About The Dance

Odissi is one of the oldest classical dance forms of India that is rooted in the eastern state of Orissa. It has been revived in the past fifty years and can be considered as the oldest classical Indian dance on the basis of archaeological evidence. Its antiquity has been traced to an early sculpture found in the Ranigumpha caves at Udaygiri (Orissa )where the earliest representations of a dance performance depicting a dancer and her accompanying musicians can be found, dating to the 2nd century BC. Also the Natya Shastra mentions the four ‘vrittis’ including a south eastern style called ‘odra magadhi’ believed to refer to the precursor to the Odissi dance style in practice today. Thus Odissi appears to be the oldest classical dance rooted in rituals and tradition. It was being practiced since early times is also evident from the appealing dance postures engraved in the temples of Orissa, especially those of Lord Jagannath at Puri, Lord Shiva at Bhubaneswar, and the Sun temple in Konark. Odissi has a close association with these temples and its impeccable feature is its relationship with temple sculptures....

The style revolves around two pivotal positions of the body - the squarish “chouk” which is the personification of the presiding male deity of the universe and the tribhangi-the feminine thrice deflected body position where His female consort is shown.

The unique feature is the use of torso movement, which exudes fluidity and grace. Two aspects of dance nritta and nritya where former is the pure dance without any meaning and the latter which tells stories of gods, men and nature.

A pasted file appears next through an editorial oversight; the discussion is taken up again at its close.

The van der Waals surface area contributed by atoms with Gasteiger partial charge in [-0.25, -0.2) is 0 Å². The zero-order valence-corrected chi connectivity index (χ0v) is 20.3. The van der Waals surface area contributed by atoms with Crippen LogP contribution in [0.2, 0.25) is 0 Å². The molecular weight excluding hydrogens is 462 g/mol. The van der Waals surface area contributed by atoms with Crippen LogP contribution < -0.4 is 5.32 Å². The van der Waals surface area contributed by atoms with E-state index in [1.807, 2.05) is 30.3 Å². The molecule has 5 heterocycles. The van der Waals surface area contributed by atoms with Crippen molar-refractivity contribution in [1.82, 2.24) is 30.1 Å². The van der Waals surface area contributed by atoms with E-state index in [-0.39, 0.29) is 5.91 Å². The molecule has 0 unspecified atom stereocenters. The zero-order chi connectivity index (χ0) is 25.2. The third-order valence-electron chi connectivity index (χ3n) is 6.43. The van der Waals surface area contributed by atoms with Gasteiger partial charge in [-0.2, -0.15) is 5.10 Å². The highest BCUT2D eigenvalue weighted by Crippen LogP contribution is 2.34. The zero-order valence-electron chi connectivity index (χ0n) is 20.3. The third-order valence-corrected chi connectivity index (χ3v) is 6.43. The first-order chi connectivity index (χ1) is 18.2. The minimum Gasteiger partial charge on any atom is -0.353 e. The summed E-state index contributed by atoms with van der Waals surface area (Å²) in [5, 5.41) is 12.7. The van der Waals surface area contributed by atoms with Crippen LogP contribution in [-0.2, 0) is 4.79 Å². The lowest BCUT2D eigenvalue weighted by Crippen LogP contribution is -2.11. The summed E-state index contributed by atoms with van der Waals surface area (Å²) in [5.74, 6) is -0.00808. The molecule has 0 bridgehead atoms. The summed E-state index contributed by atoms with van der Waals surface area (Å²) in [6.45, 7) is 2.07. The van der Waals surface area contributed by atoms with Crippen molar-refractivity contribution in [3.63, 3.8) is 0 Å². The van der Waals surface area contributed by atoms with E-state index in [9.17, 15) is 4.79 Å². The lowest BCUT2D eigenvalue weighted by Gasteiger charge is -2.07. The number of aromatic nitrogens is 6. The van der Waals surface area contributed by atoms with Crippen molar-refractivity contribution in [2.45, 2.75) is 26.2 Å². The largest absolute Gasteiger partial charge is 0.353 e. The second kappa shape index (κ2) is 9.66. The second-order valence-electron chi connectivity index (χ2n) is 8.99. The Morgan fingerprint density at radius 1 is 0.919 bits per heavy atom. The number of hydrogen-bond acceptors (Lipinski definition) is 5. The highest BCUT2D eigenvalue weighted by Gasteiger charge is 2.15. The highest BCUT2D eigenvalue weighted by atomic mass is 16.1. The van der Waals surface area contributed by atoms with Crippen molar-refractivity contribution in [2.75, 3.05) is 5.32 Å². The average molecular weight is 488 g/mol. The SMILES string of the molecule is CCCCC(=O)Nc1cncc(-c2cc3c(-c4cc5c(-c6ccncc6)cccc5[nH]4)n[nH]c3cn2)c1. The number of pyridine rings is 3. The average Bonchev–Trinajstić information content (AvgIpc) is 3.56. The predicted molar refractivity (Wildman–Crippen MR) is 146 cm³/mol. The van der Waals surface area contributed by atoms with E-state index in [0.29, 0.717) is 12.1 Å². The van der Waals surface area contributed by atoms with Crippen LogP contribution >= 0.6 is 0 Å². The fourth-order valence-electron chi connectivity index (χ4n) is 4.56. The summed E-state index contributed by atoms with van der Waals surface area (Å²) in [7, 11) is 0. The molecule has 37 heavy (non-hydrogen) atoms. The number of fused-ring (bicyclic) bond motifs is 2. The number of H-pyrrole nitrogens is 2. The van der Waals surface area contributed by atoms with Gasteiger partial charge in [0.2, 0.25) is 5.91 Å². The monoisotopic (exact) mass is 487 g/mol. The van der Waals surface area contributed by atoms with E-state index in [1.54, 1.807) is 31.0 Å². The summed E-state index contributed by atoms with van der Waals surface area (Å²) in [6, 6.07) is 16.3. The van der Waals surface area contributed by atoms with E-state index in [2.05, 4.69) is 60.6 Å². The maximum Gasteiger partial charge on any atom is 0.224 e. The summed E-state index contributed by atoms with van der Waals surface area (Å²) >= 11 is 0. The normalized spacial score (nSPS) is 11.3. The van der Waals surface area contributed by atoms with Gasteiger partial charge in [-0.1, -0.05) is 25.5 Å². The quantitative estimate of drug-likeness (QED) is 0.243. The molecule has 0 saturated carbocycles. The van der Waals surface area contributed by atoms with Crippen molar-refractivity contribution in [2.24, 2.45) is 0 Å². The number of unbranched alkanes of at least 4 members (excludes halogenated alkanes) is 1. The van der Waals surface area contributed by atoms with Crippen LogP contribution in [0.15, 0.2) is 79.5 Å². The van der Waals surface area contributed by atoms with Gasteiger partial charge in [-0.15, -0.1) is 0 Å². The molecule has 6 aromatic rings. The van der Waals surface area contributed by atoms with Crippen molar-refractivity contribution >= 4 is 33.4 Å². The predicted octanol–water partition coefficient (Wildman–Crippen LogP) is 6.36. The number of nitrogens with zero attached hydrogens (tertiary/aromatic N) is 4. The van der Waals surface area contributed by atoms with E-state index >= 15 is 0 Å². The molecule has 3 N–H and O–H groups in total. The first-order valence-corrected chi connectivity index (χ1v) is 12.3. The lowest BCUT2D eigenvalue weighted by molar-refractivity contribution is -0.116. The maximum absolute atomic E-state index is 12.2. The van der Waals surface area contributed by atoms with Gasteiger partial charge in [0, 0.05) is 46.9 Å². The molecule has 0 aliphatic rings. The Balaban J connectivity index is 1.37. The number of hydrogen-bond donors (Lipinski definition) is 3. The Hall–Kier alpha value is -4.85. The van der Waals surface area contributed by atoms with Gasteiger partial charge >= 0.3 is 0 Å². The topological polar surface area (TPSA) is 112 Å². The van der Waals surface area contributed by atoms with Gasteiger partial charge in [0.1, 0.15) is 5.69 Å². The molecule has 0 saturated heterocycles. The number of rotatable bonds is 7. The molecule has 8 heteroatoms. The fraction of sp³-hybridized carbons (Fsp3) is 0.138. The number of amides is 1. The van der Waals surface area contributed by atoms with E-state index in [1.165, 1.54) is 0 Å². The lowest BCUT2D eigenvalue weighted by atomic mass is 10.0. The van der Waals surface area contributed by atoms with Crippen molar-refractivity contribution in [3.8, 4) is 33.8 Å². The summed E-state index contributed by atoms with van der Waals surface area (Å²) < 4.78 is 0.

Repertoire consists of a prayer Mangalacharan where a chosen deity is invoked followed by the trikhandi pranaam. In Batu nritya a pure dance item, the dancer strikes poses holding various instruments like veena, flute, cymbals and drums and dance on various rhythmic patterns using a repeated syllabled phrase. Pallavi means to elaborate, and a dancer performs pure dance to a chosen time cycle and a musical raga (melody) showing simple and complex patterns. In nritya, dancers for expressional numbers use the songs from the celebrated Gita Govinda of poet Jayadeva written in the 12th century A.D. The influence of the Gita Govinda on the arts of Orissa is stupendous. The poem has become an integral part of Odissi dance and is the most important text in the nritya repertoire.

Songs of other Oriya poems are also danced with subtle expressions, sated with emotions.

Odissi is a lyrical form of dance with its subtlety as its keynote. The intimate relationship experienced between the poetry and music in Odissi is a feature on which the aesthetics of the style is built. Odissi bases itself on a wealth of systematized techniques, which make this dance aesthetically beautiful and visually delightful.

In its revival period Odissi has received support from the young exponents, the scholars and the Gurus. In recent years, group choreographic presentations and dance dramas, innovative works within the vocabulary are also attempted in order to bring out the full glory and sculptural wealth of Odissi which is visually fascinating.